According to local lore, Native Americans named Devil's Thumb, a rocky outcropping that towers high above the Ranch. As legend goes, after the warring Ute and Arapahoe tribes settled their differences in the
Before the Trans-Continental Railroad opened up the area in 1904, a stagecoach route from Idlewild (now
After the railroad was introduced, settlers began moving west in search of wealth and opportunity. Many ended their journeys in the
In the 1930s, Margaret Radcliff built the original Ranch homestead and operated it as a dairy. However, it was brothers Dan, Louis, and George Yager who started Devil's Thumb Ranch as a vacation property in 1946. The Yagers incorporated the Radcliff homestead in to the Ranch facilities and the original building exists today as the Ranch House Saloon.
The Yagers operated Devil's Thumb Ranch as both a working ranch and dude ranch until 1972. They introduced cross-country skiing in the winter of 1975-1976. Dick Taylor, a 1964 Olympic cross-country team member, designed 35 kilometers of the area's Nordic trails.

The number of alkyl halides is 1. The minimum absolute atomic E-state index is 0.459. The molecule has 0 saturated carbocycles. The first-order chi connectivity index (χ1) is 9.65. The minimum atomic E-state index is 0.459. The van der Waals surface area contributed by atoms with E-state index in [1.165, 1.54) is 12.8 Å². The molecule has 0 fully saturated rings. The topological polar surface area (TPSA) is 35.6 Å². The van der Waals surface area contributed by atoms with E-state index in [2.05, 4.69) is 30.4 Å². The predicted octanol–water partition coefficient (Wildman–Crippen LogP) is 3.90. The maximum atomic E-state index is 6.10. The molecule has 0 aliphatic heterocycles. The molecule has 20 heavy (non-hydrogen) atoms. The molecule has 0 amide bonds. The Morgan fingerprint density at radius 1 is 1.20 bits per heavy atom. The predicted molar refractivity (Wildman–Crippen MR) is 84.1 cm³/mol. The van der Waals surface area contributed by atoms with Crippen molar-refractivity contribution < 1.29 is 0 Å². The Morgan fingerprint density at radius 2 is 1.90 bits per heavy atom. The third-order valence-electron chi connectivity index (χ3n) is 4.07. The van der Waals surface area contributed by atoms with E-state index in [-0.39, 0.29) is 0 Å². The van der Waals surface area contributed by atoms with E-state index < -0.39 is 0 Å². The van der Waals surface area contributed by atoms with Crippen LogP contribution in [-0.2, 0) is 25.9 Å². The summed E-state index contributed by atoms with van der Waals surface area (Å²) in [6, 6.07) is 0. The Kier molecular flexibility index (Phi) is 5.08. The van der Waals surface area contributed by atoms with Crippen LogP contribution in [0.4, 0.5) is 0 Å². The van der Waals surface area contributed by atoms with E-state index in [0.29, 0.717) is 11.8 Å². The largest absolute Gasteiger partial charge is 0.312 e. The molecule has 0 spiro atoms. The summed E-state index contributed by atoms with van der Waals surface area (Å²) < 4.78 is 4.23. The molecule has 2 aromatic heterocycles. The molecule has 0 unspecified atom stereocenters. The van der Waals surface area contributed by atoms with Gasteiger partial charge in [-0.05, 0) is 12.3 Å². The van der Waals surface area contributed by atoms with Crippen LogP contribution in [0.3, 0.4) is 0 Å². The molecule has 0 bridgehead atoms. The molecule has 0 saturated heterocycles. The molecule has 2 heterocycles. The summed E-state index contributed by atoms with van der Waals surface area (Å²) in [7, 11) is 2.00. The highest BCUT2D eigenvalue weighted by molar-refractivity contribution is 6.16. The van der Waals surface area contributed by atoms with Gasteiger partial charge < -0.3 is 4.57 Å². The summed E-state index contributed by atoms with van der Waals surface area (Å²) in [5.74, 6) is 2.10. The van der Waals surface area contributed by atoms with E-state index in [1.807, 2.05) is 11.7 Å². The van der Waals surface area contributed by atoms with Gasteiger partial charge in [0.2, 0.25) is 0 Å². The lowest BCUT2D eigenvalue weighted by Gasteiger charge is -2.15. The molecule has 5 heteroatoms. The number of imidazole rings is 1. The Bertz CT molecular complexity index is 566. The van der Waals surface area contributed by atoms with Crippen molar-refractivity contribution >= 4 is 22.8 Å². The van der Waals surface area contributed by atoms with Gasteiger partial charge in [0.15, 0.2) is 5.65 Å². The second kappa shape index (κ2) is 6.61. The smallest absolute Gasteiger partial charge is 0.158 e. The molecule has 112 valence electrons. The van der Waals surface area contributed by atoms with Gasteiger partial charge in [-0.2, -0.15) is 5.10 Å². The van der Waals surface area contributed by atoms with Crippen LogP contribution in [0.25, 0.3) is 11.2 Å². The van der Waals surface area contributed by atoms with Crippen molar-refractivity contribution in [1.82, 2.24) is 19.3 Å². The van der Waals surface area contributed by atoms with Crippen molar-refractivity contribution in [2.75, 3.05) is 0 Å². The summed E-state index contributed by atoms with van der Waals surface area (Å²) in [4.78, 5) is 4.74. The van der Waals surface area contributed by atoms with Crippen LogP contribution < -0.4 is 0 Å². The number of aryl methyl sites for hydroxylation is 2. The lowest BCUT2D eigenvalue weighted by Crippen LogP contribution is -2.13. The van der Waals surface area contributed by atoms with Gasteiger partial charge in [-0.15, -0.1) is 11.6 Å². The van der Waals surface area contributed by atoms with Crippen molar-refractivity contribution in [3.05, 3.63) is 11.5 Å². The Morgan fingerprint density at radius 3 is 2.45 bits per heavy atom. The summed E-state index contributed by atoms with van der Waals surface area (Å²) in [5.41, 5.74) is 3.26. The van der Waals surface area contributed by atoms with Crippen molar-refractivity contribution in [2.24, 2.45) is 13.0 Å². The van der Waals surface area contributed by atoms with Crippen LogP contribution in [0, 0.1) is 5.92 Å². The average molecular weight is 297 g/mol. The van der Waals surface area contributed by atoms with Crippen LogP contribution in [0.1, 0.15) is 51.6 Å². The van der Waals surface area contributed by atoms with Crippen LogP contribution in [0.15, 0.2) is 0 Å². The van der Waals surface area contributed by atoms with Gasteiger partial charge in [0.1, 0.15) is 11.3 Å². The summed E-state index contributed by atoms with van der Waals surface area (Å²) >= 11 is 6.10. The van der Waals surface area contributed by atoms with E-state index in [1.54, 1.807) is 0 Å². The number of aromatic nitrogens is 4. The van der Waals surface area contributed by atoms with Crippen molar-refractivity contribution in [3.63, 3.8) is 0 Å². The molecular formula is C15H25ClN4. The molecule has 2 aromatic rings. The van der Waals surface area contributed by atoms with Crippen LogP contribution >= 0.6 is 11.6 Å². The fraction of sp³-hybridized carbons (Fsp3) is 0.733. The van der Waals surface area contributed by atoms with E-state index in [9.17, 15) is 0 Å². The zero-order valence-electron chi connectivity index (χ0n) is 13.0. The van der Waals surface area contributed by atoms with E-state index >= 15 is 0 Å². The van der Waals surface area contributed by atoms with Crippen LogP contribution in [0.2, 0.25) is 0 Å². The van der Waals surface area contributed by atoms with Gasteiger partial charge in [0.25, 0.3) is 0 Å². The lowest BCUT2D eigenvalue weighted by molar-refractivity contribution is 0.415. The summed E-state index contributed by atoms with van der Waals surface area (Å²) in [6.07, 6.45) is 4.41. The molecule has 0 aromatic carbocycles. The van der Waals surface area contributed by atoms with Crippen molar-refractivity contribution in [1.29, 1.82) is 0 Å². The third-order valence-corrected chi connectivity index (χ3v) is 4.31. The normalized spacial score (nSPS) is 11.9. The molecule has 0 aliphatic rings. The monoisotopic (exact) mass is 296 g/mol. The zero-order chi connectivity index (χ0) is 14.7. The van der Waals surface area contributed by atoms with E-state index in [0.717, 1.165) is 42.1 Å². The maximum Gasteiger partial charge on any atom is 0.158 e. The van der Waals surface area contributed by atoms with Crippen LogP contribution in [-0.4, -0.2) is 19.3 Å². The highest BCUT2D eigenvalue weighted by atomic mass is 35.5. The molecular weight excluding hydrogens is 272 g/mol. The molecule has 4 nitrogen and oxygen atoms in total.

The Ranch was well known as a Nordic destination, but one without many amenities or niceties. The current owners purchased it in 2001, saving it from a group of developers who planned to fill the valley with residences and a golf course. They immediately began making improvements to the facilities, all the while impacting the land as little as possible.
www.DevilsThumbRanch.com website; December 2007